How will buildings be cleaned after being used by students and staff?
Schools will follow cleaning procedures recommended by the CDC, using EPA-registered disinfectants. Electrostatic sprayers are used to spread disinfectant on surfaces and in hard-to-reach spaces. Frequently touched surfaces are being cleaned more often. Playgrounds will also undergo regular cleaning. Our Facility Services Department uses a broad spectrum disinfectant that is known to be virucidal and effective in killing most viruses. We recently switched cleaners and began using EcoLab Peroxide Multi-Surface Cleaner and Disinfectant (EPA List N registration No. 1677-238). This product is included in the American Chemistry Council's Center for Biocide Chemistries list of cleaners for use against emerging enveloped viral pathogens like COVID-19 and on the EPA’s list of Registered Antimicrobial Products for Use Against Novel Coronavirus. Our custodial staff clean desks, tables, doorknobs, handrails and drinking fountains every night. In the restrooms, flat surfaces, faucet handles and flush valves are also cleaned nightly. The District also has procedures in place to take additional steps to deep-clean the technology (Chromebooks and iPads) used by our students.
Updated - Sept. 21, 2020
Why is the District bringing back elementary students in October?
The District’s goal has always been to bring students back into school buildings when the data supports that it is safe to make that transition. Transitioning students back into school buildings would not be happening now if the District didn’t believe it was safe to do so. Recent data from the St. Louis County Department of Health indicates that transmission and positivity rates (approx. 6 percent) among elementary-aged children have dropped to a point where they feel it is safe for schools to start to bring back elementary students and has recommended that schools start developing plans to make that a reality. Any opportunity to safely provide in-person instruction for our youngest learners is preferable to remote learning.
Why are elementary students returning to five days a week of in-person instruction as opposed to transitioning to a hybrid instruction model?
The District has the space at each elementary school to safely bring back students who have selected the Responsive Learning option and returning to daily, in-person instruction will provide more consistency for students/teachers and greater continuity of instruction. The District engaged an architect over the summer to study the space in each of its schools and provide classroom layouts/capacity that will allow students and teachers to learn together while maximizing physical distancing in a classroom. Each building’s enrollment is reduced by the number of students who selected Learning@Home (about 15 percent of all students). The reduced number of students and physically-distant classroom layouts together provide the opportunity to transition all elementary Responsive Learning students back to in-person instruction.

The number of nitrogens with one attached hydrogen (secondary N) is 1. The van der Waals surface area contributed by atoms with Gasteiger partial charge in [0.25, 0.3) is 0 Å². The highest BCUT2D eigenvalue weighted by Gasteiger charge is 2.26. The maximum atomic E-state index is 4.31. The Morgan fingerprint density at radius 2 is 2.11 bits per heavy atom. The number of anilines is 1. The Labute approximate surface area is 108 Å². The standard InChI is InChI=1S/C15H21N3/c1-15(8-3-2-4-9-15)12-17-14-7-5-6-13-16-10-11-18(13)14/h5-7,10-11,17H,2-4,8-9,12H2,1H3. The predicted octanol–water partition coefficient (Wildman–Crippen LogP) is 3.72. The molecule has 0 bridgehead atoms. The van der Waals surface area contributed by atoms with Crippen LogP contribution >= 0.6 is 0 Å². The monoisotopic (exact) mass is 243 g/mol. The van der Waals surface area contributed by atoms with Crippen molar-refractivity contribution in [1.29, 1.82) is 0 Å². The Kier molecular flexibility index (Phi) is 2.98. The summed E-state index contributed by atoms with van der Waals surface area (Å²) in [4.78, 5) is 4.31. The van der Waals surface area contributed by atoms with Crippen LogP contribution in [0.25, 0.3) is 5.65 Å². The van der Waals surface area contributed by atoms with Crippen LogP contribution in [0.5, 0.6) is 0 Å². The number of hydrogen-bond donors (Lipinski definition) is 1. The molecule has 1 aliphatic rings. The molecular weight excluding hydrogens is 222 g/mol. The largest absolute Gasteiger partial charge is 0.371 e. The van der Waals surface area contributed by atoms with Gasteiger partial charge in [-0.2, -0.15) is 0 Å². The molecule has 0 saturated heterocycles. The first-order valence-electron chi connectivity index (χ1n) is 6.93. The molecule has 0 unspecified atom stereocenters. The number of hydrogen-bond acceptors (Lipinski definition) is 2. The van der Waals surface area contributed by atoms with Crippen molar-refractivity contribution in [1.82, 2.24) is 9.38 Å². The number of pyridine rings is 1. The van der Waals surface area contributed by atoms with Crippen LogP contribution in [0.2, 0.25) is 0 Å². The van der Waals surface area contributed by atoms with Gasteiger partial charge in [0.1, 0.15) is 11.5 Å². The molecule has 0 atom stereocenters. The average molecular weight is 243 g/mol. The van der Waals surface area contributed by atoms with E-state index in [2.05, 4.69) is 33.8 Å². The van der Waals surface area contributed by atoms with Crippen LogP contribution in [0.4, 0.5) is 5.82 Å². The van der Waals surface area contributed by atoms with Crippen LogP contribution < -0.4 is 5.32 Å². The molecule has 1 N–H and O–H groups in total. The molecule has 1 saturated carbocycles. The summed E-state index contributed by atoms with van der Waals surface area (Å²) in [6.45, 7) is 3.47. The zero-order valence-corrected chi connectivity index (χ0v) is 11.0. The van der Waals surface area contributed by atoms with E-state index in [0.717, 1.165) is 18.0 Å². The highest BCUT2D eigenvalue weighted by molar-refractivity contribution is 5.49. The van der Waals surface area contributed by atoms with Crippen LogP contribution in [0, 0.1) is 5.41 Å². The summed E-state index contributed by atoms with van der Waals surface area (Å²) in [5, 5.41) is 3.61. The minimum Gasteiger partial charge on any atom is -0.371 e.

Why aren’t Clayton High School and Wydown Middle School students returning to school at this time?
Data and recommendations provided by the St. Louis County Department of Health supports continuing with remote learning for middle and high school students at this time. The District will continue to monitor the COVID-19 data in our area and make adjustments for middle school and high school students when the data supports it.
What happens if a student (or their family) who selected the Responsive Learning option isn’t comfortable with transitioning to in-person instruction?
If individual or family circumstances have changed over the course of the first quarter, the District will work with students/families on a case-by-case basis to develop the best possible plan for learning. If a student who selected Responsive Learning gets sick or has to quarantine, the school will work with the student to develop a plan, similar to what happens when a student gets sick for an extended period of time during a normal school year.